Marking another major milestone, Facebook’s worth is believed to have surpassed eBay’s to become the third most valuable Web business in the United States.
According to it’s value on SecondMarket, an exchange for shares of privately held companies, the social network is now worth about $41 billion — more that eBay’s $39.3 billion valuation on Nasdaq. (Google, valued at $192.9 billion, and Amazon, worth $74.4 billion, still lead the way.)
Suggesting that the valuation is valid, Forrester analyst Augie Ray tells Bloomberg: Facebook “has in fairly short order — just a couple of years — gone from being a very niche site to one where the majority of Americans spend a great deal of their online time.”
In what is perhaps the understatement of the century, Business Insider concludes: “The future for Facebook looks bright,” adding, “It is the primary place on the web people spend time.”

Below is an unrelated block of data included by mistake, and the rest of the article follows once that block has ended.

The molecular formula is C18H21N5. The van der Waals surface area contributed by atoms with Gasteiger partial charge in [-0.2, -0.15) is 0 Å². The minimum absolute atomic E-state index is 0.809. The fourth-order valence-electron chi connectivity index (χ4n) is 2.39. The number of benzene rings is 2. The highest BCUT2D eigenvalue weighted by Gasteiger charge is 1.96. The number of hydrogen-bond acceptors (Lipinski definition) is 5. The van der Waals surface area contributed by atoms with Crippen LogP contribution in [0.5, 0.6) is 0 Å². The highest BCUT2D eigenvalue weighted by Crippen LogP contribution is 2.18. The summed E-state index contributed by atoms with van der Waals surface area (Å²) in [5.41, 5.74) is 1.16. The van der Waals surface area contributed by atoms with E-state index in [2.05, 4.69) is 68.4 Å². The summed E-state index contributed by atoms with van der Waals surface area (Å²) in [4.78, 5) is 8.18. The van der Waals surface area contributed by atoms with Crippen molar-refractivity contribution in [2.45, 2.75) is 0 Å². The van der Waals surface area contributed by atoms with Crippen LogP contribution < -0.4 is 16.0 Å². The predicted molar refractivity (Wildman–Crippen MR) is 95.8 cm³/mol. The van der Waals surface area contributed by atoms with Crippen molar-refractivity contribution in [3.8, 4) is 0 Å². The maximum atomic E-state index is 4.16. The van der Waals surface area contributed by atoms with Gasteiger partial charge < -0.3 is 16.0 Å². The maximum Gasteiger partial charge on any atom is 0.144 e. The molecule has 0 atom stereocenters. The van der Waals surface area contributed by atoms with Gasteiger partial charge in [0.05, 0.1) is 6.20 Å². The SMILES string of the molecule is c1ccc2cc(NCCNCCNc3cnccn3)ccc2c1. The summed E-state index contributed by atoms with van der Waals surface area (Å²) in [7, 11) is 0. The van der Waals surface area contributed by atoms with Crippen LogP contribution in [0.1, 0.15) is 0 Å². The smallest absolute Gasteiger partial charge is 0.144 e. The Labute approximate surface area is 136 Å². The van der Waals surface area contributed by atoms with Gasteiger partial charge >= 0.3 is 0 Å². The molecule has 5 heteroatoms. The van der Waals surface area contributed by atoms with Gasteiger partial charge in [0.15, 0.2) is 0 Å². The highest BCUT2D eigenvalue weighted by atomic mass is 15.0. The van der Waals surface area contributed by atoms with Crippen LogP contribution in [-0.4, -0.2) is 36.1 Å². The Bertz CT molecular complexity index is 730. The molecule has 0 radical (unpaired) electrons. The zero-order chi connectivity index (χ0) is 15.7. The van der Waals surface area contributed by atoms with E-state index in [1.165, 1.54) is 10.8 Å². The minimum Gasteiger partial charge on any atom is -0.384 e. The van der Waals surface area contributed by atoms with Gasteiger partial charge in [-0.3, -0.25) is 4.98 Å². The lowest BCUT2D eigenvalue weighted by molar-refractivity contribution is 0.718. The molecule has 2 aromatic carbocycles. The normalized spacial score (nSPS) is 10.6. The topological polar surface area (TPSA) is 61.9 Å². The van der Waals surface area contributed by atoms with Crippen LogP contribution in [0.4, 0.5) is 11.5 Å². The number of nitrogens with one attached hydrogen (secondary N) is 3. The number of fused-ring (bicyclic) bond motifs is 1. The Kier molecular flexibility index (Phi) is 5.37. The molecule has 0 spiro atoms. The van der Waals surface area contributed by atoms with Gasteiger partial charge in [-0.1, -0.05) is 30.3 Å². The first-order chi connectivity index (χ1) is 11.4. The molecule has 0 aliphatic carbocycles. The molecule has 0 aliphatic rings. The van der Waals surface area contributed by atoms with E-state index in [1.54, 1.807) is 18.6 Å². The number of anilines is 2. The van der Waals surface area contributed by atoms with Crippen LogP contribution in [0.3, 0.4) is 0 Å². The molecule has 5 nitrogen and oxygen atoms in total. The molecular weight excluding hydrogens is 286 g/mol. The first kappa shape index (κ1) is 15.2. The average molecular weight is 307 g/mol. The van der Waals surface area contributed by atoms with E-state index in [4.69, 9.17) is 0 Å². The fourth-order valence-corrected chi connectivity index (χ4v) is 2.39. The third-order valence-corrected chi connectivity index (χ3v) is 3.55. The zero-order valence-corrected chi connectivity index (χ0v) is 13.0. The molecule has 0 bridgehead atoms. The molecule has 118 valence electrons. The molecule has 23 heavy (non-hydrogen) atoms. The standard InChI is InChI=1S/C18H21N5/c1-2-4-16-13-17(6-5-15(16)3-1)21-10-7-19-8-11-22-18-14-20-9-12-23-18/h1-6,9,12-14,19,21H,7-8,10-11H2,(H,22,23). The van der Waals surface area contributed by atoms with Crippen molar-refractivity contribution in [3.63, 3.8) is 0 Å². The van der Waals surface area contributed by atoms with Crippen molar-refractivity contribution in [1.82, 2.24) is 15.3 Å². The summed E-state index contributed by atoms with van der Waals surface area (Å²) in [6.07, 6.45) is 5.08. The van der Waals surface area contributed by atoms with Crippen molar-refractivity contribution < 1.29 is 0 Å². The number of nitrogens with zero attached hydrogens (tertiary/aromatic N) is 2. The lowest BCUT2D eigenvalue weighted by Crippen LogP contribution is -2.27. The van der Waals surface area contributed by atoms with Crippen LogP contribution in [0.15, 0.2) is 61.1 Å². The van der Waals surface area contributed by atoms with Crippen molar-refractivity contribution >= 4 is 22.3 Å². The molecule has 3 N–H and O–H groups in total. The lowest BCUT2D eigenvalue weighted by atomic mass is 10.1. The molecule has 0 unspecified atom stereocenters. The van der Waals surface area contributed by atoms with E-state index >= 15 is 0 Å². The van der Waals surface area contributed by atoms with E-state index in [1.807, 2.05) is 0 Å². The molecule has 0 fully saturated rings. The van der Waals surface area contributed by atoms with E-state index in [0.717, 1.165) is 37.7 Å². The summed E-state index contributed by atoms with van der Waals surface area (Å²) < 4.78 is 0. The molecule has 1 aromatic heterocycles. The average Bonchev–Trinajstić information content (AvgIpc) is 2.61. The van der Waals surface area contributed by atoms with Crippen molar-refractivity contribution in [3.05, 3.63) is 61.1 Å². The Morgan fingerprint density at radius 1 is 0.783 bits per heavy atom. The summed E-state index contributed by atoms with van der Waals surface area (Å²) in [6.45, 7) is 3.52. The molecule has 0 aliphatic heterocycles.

Still, “None of this really matters until Facebook goes public,” ReadWriteWeb reminds us. “This isn’t the first time we’ve seen reports regarding Facebook’s supposed valuation … In March, for example, The Wall St. Journal talked to several investors who were anticipating a market capitalization of $35 to $40 billion for the social network, given a 2011 IPO.”
Calling such lofty valuations “risky,” Mashable warns: “One only needs to look back at MySpace and how quickly it fell from a social networking powerhouse to a has-been.”
While downplaying the numbers as “fundamentally speculative,” Facebook sources are predicting sales of at least $1.4 billion this year — up from about $800 million last year. By comparison, eBay’s revenue is expected to top $9 billion this year, Mashable notes.
Yet, just based on those privately-disclosed numbers, analysts believe that Facebook has put an end to any remaining marketer concerns about social media. Citigroup analyst Mark Mahaney tells Bloomberg: “As an advertising platform, Facebook has been proven.”